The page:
Find out more on https://g.co/ArtZoom Listen and keep your eyes peeled as iconic music figures take you on a tour of some of the greatest masterpieces of the world in Art Zoom. Zoom into La Gare Saint-Lazare here: http://bit.ly/2XiMBsN
Pieter Bruegel the Elder - The Tower of Babel, hosted at Kunsthistorisches Museum Wien narrated by Feist
As well as telling us the story behind Pieter Bruegel the Elder’s The Babel Tower (Kunsthistorisches Museum Wien), discover why Feist compares the renaissance artist and his contemporaries to the indie folk-pop duo Kings of Convenience and singer, songwriter and activist, Chance the Rapper.
Find out more on https://g.co/ArtZoom Listen and keep your eyes peeled as iconic music figures take you on a tour of some of the greatest masterpieces of the world in Art Zoom. Zoom into the Tower of Babel here: http://bit.ly/2XJHPRU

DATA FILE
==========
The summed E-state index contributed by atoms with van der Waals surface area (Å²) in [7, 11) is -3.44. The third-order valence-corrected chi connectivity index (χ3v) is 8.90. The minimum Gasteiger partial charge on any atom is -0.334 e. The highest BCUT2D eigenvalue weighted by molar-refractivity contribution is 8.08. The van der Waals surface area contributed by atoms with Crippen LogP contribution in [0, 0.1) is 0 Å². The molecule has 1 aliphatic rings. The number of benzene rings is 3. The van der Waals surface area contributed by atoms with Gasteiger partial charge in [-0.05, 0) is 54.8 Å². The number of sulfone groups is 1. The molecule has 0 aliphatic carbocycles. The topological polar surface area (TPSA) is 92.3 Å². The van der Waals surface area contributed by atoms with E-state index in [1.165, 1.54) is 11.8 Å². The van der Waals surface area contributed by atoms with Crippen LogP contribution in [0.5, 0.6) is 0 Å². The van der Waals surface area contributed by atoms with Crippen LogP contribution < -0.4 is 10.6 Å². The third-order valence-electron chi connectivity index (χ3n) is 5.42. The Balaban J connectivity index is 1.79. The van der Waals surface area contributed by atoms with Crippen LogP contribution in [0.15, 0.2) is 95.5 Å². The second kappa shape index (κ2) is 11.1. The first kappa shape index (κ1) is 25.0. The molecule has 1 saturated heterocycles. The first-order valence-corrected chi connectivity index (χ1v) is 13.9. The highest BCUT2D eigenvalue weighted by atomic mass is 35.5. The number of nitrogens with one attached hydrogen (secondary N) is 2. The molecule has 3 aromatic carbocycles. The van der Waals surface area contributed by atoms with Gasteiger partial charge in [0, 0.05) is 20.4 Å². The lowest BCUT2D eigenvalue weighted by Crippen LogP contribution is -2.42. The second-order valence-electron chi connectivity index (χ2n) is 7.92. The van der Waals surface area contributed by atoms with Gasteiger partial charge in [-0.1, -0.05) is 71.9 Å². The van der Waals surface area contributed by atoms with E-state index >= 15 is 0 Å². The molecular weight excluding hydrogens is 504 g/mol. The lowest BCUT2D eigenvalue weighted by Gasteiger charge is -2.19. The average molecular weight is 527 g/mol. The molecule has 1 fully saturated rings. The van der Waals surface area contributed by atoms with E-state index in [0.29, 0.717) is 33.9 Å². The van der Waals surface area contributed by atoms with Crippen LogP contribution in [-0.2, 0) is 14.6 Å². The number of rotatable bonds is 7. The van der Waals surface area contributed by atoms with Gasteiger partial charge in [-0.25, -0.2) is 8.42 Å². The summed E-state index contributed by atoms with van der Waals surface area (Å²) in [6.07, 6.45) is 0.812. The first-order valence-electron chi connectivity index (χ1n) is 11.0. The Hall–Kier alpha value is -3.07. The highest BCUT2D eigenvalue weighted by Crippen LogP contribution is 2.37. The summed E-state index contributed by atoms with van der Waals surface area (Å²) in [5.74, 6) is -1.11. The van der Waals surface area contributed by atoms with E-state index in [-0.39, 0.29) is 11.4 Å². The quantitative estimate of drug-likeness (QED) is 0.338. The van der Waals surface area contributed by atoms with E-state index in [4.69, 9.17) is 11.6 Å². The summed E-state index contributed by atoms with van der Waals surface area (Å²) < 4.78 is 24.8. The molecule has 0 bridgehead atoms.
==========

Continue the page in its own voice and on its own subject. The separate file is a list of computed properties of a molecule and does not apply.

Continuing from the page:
Jonathan Wateridge's paintings are elaborately crafted 'non-events' that have the trappings of a real occurrence but for the most part are entirely fabricated.
A significant part of his work over recent years has been to reconfigure or re-make a given scenario or found image. This involves building full-scale sets and using performers to enact roles, within the context of the studio, in order to set up questions about the way we frame and understand notions of the real.
His work initially employed painterly realism as a 'default setting' by which to view the world, curbing any excesses of style to emphasise not only the often fleeting, banal and everyday quality of the scenes depicted but also the nature of their construction.
More recently, this has given way to an increasingly lyrical use of paint which explores the tension between the social dimension of the figuration and the more formal and expressive qualities of the work.